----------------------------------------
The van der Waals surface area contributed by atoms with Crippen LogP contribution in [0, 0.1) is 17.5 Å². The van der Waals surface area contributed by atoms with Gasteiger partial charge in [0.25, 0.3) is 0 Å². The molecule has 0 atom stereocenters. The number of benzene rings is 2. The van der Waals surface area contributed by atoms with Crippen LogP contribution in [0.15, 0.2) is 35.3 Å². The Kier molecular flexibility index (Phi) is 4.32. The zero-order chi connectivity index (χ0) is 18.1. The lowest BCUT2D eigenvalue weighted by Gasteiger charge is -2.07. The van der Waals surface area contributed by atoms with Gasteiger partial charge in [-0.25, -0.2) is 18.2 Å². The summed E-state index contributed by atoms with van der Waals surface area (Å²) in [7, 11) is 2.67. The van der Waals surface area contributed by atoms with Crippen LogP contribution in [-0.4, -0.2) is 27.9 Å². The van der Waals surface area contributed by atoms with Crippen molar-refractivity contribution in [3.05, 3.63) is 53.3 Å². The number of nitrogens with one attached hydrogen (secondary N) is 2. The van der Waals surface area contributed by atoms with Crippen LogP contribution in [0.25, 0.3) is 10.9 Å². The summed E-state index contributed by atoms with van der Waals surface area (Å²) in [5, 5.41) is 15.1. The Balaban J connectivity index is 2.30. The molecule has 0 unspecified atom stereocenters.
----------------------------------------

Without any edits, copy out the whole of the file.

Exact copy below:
The van der Waals surface area contributed by atoms with Crippen LogP contribution in [0, 0.1) is 17.5 Å². The van der Waals surface area contributed by atoms with Gasteiger partial charge in [0.25, 0.3) is 0 Å². The molecule has 0 atom stereocenters. The number of benzene rings is 2. The van der Waals surface area contributed by atoms with Crippen LogP contribution in [0.15, 0.2) is 35.3 Å². The Kier molecular flexibility index (Phi) is 4.32. The zero-order chi connectivity index (χ0) is 18.1. The lowest BCUT2D eigenvalue weighted by Gasteiger charge is -2.07. The van der Waals surface area contributed by atoms with Gasteiger partial charge in [-0.25, -0.2) is 18.2 Å². The summed E-state index contributed by atoms with van der Waals surface area (Å²) in [7, 11) is 2.67. The van der Waals surface area contributed by atoms with Crippen LogP contribution in [-0.4, -0.2) is 27.9 Å². The van der Waals surface area contributed by atoms with Crippen molar-refractivity contribution in [3.05, 3.63) is 53.3 Å². The number of nitrogens with one attached hydrogen (secondary N) is 2. The van der Waals surface area contributed by atoms with Crippen LogP contribution in [0.25, 0.3) is 10.9 Å². The summed E-state index contributed by atoms with van der Waals surface area (Å²) in [5, 5.41) is 15.1. The Balaban J connectivity index is 2.30. The molecule has 0 unspecified atom stereocenters.